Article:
5 Red flags during a home appraisal that agents should be aware of

Red flags during a home appraisal that agents should avoid

Five red flags to avoid for a smooth appraisalIf real estate agents knew about the red flags during a home appraisal that appraisers are on the lookout for then they could do a better job of pricing their listings and providing backup support for their contracts. Providing tangible market data for your listings can make or break a deal.

Contrary to popular belief appraisers are not out to kill your deal. We face our own set of challenges when performing appraisals. We cannot just go on a feeling but instead must provide market support for our opinions of value. Today I want to share with you what goes through an appraisers mind during an appraisal assignment so that you can prepare in advance for any issues that may come up. This can answer questions appraisers have and potentially speed up the appraisal process because they do not have to spend time calling the agent to get information to explain how they came up with their list price or contract price. Please let me know your thoughts at the end after reading.

Here are 5 red flags that you’ll want to avoid if you want a smooth closing.

Flag #1: Big increase in sale price in short period of time for subject property

A large increase in the contract price for a home that recently sold can set off an appraisers “spidey sense”. Keep in mind that appraisers must report and analyze any sales with the subject property within the past 3 years of the date of the appraisal.

When analyzing this information the appraiser must explain why there is such a large difference between the twoAppraisal red flags sales. There are reasonable explanations for large differences and the appraiser must include this within the report. Lenders are more sensitive than ever to mortgage fraud and one of the ways they choose to prevent this is for the appraiser to provide iron clad support for their value opinions.

Real estate agents can be proactive and help by providing an explanation for significant differences. Some common reasons for this type of scenario may be that the first sale was a distress sale situation like foreclosure, divorce, or short sale. Another reason may be that the owners did significant renovations to the house. A combination of the two could also have occurred. An investor may have purchased a home in foreclosure AND made significant improvements that have increased the home’s value. The important thing to remember is to provide an explanation to the appraiser so that they can include it in the report.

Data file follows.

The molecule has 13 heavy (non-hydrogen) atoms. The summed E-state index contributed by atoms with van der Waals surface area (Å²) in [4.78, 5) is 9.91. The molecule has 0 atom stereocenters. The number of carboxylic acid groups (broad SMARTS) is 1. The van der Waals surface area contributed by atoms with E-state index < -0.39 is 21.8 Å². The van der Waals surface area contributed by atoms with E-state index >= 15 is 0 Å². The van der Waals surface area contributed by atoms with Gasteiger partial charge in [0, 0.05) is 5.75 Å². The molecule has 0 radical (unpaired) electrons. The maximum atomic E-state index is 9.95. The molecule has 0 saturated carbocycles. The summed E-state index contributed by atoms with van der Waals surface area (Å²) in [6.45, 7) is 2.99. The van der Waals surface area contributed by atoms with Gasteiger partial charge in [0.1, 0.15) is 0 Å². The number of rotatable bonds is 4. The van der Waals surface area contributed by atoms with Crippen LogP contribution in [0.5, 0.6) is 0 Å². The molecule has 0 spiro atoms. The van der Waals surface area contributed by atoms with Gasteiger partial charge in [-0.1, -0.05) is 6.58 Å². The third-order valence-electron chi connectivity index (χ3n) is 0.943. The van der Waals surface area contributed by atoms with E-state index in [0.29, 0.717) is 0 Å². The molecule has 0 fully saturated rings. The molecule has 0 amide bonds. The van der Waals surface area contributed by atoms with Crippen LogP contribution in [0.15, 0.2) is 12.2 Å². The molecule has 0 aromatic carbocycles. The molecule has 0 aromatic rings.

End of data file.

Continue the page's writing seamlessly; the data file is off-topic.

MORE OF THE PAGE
Flag #2: Contract price that is way above recent sales in the neighborhood

It should be no surprise that the best sales that an appraiser can include in an appraisal are the sales from within the subject subdivision or immediate neighborhood. Whenever we compare the contract price to what other homes in the neighborhood are selling for, we look to see if it is significantly higher or lower than what others have sold for.

If it is higher than all others it can be a sign that the home was over priced. There could be good reasons for this and if this is the case then you should provide an explanation. It’s quite possible that this is a very popular neighborhood with demand being good. This, combined with lower inventory levels, may have created a situation where the higher price is warranted. Additional information you may want to consider providing the appraiser is that of back up contracts. If you have 2, 3, or 4 back up contracts in this higher price range it shows that there is good demand for the area and there are other buyers willing to pay a higher price for the home.

Of course on the other hand if the higher contract price cannot be supported, and was a result of the buyer wanting to get this amount for their house then the outcome may not be good. This type of deal was dead from the start and the appraiser should not be blamed for the deal falling through.

Flag #3: Home a lot bigger than other homes in neighborhood (overbuilt)

When a home is overbuilt for the neighborhood it means that it is usually larger than most others. The construction costs for a larger home usually do not translate into market value, especially if they are significantly larger than all of the other homes.

One problem I’ve seen in the past is that agents may look at the average sale price per square foot of homes in the neighborhood (which are smaller) and then use this figure to arrive at a list price for the larger homes. This may work if the home being priced is similar in size to the others (and there are no other big differences) but if the home is larger then doing this will give a value indication that is too high.

This is due to the economic principle of diminishing returns which states that the more square footage you add the less value you get per square foot for the larger size. If you multiply the average price per square foot of the smaller homes by your own square footage then your home will be overestimated, which could be a deal killer.

Flag #4: Sales provided to appraiser by agent from outside of neighborhood when there are good recent sales in the neighborhood